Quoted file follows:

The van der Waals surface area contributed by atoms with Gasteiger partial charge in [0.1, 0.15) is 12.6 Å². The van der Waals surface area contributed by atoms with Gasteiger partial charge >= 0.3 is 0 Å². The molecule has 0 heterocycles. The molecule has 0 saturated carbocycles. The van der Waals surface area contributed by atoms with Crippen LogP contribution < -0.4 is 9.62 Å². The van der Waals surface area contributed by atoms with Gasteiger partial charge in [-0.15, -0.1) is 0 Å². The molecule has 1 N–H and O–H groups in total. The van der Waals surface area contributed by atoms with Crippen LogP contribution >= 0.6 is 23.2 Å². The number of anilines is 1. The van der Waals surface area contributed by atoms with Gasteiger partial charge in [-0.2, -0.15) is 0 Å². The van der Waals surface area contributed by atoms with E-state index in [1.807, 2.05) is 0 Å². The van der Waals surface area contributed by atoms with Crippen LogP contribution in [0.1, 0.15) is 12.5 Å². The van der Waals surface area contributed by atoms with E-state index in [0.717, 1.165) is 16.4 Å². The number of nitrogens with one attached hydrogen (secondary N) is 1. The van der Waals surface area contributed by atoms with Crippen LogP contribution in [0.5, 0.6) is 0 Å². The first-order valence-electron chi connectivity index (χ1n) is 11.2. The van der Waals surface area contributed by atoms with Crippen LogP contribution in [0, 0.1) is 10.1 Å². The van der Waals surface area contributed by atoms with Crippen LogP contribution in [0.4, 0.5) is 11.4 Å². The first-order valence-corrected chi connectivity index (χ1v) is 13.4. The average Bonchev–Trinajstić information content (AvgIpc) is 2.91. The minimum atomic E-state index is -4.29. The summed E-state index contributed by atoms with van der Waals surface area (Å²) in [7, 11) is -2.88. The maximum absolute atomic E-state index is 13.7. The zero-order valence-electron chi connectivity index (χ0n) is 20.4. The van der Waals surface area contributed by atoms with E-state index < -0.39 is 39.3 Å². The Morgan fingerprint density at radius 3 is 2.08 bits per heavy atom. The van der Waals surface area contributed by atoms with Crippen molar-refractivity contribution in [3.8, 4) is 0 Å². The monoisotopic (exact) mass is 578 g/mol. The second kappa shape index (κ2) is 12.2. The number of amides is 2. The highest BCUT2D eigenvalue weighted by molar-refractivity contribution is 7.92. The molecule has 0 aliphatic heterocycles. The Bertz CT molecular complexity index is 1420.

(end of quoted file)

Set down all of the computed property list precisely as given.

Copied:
The van der Waals surface area contributed by atoms with Gasteiger partial charge in [0.1, 0.15) is 12.6 Å². The van der Waals surface area contributed by atoms with Gasteiger partial charge >= 0.3 is 0 Å². The molecule has 0 heterocycles. The molecule has 0 saturated carbocycles. The van der Waals surface area contributed by atoms with Crippen LogP contribution < -0.4 is 9.62 Å². The van der Waals surface area contributed by atoms with Gasteiger partial charge in [-0.15, -0.1) is 0 Å². The molecule has 1 N–H and O–H groups in total. The van der Waals surface area contributed by atoms with Crippen LogP contribution >= 0.6 is 23.2 Å². The number of anilines is 1. The van der Waals surface area contributed by atoms with Gasteiger partial charge in [-0.2, -0.15) is 0 Å². The van der Waals surface area contributed by atoms with E-state index in [1.807, 2.05) is 0 Å². The van der Waals surface area contributed by atoms with Crippen LogP contribution in [0.1, 0.15) is 12.5 Å². The van der Waals surface area contributed by atoms with E-state index in [0.717, 1.165) is 16.4 Å². The number of nitrogens with one attached hydrogen (secondary N) is 1. The van der Waals surface area contributed by atoms with Crippen LogP contribution in [0.5, 0.6) is 0 Å². The first-order valence-electron chi connectivity index (χ1n) is 11.2. The van der Waals surface area contributed by atoms with Crippen LogP contribution in [0, 0.1) is 10.1 Å². The van der Waals surface area contributed by atoms with Crippen LogP contribution in [0.4, 0.5) is 11.4 Å². The first-order valence-corrected chi connectivity index (χ1v) is 13.4. The average Bonchev–Trinajstić information content (AvgIpc) is 2.91. The minimum atomic E-state index is -4.29. The summed E-state index contributed by atoms with van der Waals surface area (Å²) in [7, 11) is -2.88. The maximum absolute atomic E-state index is 13.7. The zero-order valence-electron chi connectivity index (χ0n) is 20.4. The van der Waals surface area contributed by atoms with E-state index < -0.39 is 39.3 Å². The Morgan fingerprint density at radius 3 is 2.08 bits per heavy atom. The van der Waals surface area contributed by atoms with Crippen molar-refractivity contribution in [3.8, 4) is 0 Å². The monoisotopic (exact) mass is 578 g/mol. The second kappa shape index (κ2) is 12.2. The number of amides is 2. The highest BCUT2D eigenvalue weighted by molar-refractivity contribution is 7.92. The molecule has 0 aliphatic heterocycles. The Bertz CT molecular complexity index is 1420.